Tuesday, March 24, 2009

German Music - a short culture entry

Ever since learning German, I have always had an interest in German music. It can be pretty good at times, but you always get looks listening to it, I figured I would go over a few major German artists.

Die Aertze - Hailing from Berlin, die Aertze is hands down one of my favorite German artists. Translated as "The Doctors", they have been in the music scene forever. Them and "Die Toten Hosen" (or, the dead pants) have regularly been one of the top punk-rock bands. Die Aertze has regularly called themselves "the greatest band in the world" (never more obvious in the song "Rock-n-Roll ubermensch), and this sort of arrogance is not lost in their music. My favorite songs include "zu spaet" (too late), "ist das alles" (is that all), and "Gabi gibt ein Parti" (Gabi throws a party).

Bushido - Known as the German Eminem, Bushido is the bad-boy of German music. His music isn't bad, his lyrics are, at best, offensive. Similar to Eminem's Slim Shady, Bushido also raps under the name Sonny Black. He is from Berlin as well and is of Tunisian and German descent. He is noted for alleged racism against Turks, an issue not uncommon in Germany, especially Berlin. He derides the allegations, as he works often with minorities in his Aggro Berlin record label. He has also been described as homophobic.

Wizo - To the roots of punk rock, Wizo is as good as Die Aertze in my book. They are politically left and quite outspoken about it. One of my favorite songs is named "Kopfschuss" which is German for "Headshot", about the a German anarchist who was assassinated. Quadrat im Kreis or "Square in a Circle" is excellent as well. They were the first German punk rock band to be signed to an American label.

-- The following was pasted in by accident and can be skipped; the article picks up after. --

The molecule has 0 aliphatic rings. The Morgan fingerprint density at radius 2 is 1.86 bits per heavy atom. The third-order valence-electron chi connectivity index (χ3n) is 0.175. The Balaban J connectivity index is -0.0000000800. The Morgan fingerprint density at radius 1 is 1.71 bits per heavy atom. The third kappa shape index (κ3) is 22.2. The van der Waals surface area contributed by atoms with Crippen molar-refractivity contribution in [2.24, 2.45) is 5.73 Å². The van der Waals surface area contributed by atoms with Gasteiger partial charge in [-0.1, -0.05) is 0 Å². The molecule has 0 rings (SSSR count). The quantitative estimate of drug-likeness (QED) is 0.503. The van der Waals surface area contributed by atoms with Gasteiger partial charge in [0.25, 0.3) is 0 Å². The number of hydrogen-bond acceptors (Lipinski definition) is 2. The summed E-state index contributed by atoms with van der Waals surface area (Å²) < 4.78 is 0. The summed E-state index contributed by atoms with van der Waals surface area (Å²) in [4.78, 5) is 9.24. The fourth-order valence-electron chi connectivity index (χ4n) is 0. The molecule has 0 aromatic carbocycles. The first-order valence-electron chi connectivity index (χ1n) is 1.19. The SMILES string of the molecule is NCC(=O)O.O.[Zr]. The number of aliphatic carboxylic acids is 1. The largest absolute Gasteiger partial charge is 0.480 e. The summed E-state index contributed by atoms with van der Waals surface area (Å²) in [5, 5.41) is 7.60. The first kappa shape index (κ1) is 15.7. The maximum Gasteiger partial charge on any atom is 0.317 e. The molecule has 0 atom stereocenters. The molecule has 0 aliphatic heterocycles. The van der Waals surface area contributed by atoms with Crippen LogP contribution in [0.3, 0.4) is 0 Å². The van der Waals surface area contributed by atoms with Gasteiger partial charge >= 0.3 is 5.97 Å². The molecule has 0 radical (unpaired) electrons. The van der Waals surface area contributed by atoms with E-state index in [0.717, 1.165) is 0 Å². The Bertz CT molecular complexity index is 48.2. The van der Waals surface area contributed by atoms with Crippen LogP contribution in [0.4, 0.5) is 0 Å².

Thursday, March 12, 2009


To Purfle is to
to finish with an ornamental border.
to decorate (a shrine or tabernacle) with architectural forms in miniature.
Also called purfling. an ornamental border, as the inlaid border near the outer edge of the table and back of a stringed instrument.

I would rather not go back to Germany's war-like past, but the first culturally related item regarding "Purfling" is Germany's addition of an ornamental border in the form of the Sudatenland, Poland, and Czechoslovakia.

Germany invaded the Sudatenland and the rest of Czechoslovakia in order to add ornamentation around the borders of Germany. Germany began purfling further when it added Poland, sparking the ire of the rest of the world in 1939, bringing war upon the addition of what it considered it's lands. In early April, Germany began invading Denmark and Norway and began turning what was once ornamentation (Poland), into part of the cloth, interning thousands of Jews at Auschwitz. Germany then overran BeNeLux into France during mid-Summer. Those who believed the ornamentation should be left alone and de-purfled, fought back and overturned Germany at Normandy, then Paris, and Brussels.

Purfling is no longer in the German targets, it is now a patchwork of cloths with the European Union.

Wednesday, March 4, 2009


When thinking of the word whipsaw, defined by Dictionary.com as  –noun
1. a saw for two persons, as a pitsaw, used to divide timbers lengthwise.
–verb (used with object)
2. to cut with a whipsaw.
3. to win two bets from (a person) at one turn or play, as at faro.
4. to subject to two opposing forces at the same time: The real-estate market has been whipsawed by high interest rates and unemployment.
–verb (used without object)
5. (of a trailer, railroad car, etc.) to swing suddenly to the right or left, as in rounding a sharp curve at high speed.

In the late 18th Century, the heavily militaristic Prussian empire (which would eventually unite the German speaking peoples under a singular German reign in the midddle-to-late 19th century) whipsawed the Polish state in three partitions in unison with the Russian and Austro-Hungarian states.

This initial domination and expansion of the Prussian state led to the unification of Germany and a new hunger for power eventually culminating in World War I and successively WWII.
This is the partitions of Poland.